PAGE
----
Mentions: In this study, we include several samples per species to investigate the historical biogeography of Primula sect. Armerina Lindley (Primulaceae), which exhibits a typical Sino-Himalayas distribution. According to the most recent global monographic treatment of the genus, Primula sect. Armerina comprises 14 species [26]. Eight species (P. fasciculata, P. tibetica, P. conspersa, P. gemmifera, P. zambalensis, P. pumilio. P. pamirica and P. involucrata; Fig. 1) are endemic to the QTP, with different geographic distributions [26, 27]. Among them, there has been some confusion between P. tibetica and P. fasciculata because of their morphological similarities at high altitude ([26, 27]; field observation). The two species can be easily distinguished when bracts are present. Primula tibetica has oblong and pouched bracts, while the bracts of P. fasciculata are linear and non-pouched (Fig. 1a, d). However, at high altitude, bracts are usually missing in P. fasciculata (Fig. 1b, c), while in P. tibetica, they can also be absent in small individuals with single flower (Fig. 1e, f). Both species have wide altitude distributions, ranging from 2900 m to 5000 m [26, 27] and the use of molecular data combined with macro-evolutionary modeling may provide useful insights into the dynamics of their range evolution. The four remaining species of this section (P. iljinskyii, P. chrysostoma, P. knorringiana and P. valentinae) have very restricted areas in regions adjacent to the QTP. Primula nutans has the most widespread distribution in the section, including N Europe, W & E Siberia, NW America to N Mongolia, NW China and NW QTP. All species from sect. Armerina are considered to be diploid (2n = 18, 20 or 22) [26, 27], except P. egaliksensis, which is the only tetraploid species (2n = 36, 40) and occurs mainly in North America. It was assigned to sect. Armerina based on morphological features [33, 34], and might be of hybrid origin between P. mistassinica (sect. Aleuritia) and P. nutans [35–37].Fig. 1

Bottom Line: However, their effects on dispersal, differentiation and evolution of many groups of plants are still unknown.Our results support the hypothesis that geologic and climatic events play important roles in driving biological diversification of organisms in the QTP area.Armerina.

View Article: PubMed Central - PubMed

Affiliation: Department of Ecology and Evolution, Biophore, University of Lausanne, 1015, Lausanne, Switzerland. guangpeng.ren@unil.ch.

ABSTRACT

Background: The historical orogenesis and associated climatic changes of mountain areas have been suggested to partly account for the occurrence of high levels of biodiversity and endemism. However, their effects on dispersal, differentiation and evolution of many groups of plants are still unknown. In this study, we examined the detailed diversification history of Primula sect. Armerina, and used biogeographic analysis and macro-evolutionary modeling to investigate a series of different questions concerning the evolution of the geographical and ecological distribution of the species in this section.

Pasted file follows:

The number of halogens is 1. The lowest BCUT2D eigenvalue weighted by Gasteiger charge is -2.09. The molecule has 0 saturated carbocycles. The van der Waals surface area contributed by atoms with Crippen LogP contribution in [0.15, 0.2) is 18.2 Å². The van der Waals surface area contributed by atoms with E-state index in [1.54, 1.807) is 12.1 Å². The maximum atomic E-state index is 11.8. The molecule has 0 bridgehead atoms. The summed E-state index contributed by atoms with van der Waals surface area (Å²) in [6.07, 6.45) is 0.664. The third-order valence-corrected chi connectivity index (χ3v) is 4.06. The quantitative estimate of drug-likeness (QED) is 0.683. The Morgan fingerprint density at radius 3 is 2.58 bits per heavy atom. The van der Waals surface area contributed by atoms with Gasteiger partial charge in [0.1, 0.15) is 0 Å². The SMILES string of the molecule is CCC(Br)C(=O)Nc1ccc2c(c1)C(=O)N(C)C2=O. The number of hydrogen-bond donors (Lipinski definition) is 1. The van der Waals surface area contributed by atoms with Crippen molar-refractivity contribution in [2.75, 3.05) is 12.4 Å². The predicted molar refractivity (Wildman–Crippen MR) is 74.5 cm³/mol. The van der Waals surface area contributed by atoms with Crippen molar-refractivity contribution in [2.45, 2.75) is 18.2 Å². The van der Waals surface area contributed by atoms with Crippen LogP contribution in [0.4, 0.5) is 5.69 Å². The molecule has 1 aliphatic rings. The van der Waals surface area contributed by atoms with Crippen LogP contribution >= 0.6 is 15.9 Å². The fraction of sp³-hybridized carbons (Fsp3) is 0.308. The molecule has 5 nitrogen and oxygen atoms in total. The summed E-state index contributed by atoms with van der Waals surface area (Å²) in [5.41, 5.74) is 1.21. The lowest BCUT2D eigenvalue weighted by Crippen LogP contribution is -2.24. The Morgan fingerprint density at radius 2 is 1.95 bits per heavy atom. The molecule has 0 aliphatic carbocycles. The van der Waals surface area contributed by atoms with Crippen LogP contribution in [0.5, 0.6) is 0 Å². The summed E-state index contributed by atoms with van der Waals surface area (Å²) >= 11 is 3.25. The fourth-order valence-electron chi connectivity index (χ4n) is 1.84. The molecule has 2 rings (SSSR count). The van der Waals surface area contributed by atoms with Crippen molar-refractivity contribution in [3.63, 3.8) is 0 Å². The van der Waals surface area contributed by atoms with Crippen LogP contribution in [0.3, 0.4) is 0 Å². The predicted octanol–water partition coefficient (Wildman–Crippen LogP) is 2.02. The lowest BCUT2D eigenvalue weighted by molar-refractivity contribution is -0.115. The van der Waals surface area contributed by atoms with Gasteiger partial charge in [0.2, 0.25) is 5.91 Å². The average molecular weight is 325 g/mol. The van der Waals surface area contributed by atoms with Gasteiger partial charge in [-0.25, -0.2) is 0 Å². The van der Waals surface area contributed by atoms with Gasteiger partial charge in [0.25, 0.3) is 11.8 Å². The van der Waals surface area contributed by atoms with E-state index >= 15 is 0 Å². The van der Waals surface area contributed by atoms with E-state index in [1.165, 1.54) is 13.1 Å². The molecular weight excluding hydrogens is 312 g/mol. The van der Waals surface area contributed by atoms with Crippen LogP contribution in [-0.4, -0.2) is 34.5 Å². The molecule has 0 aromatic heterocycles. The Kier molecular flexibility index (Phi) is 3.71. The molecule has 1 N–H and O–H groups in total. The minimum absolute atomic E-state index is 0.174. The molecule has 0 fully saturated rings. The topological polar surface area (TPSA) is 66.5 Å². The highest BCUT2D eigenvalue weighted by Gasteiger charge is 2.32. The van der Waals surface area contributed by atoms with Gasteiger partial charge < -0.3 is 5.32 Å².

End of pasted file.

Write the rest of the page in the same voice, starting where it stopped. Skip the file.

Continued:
Results: We sequenced five chloroplast and one nuclear genes for species of Primula sect. Armerina. Neither chloroplast nor nuclear trees support the monophyly of the section. The major incongruences between the two trees occur among closely related species and may be explained by hybridization. Our dating analyses based on the chloroplast dataset suggest that this section began to diverge from its relatives around 3.55 million years ago, largely coinciding with the last major uplift of the Qinghai-Tibet Plateau (QTP). Biogeographic analysis supports the origin of the section in the Himalayan Mountains and dispersal from the Himalayas to Northeastern QTP, Western QTP and Hengduan Mountains. Furthermore, evolutionary models of ecological niches show that the two P. fasciculata clades have significantly different climatic niche optima and rates of niche evolution, indicating niche evolution under climatic changes and further providing evidence for explaining their biogeographic patterns.

Conclusion: Our results support the hypothesis that geologic and climatic events play important roles in driving biological diversification of organisms in the QTP area. The Pliocene uplift of the QTP and following climatic changes most likely promoted both the inter- and intraspecific divergence of Primula sect. Armerina. This study also illustrates how niche evolution under climatic changes influences biogeographic patterns.

Show MeSH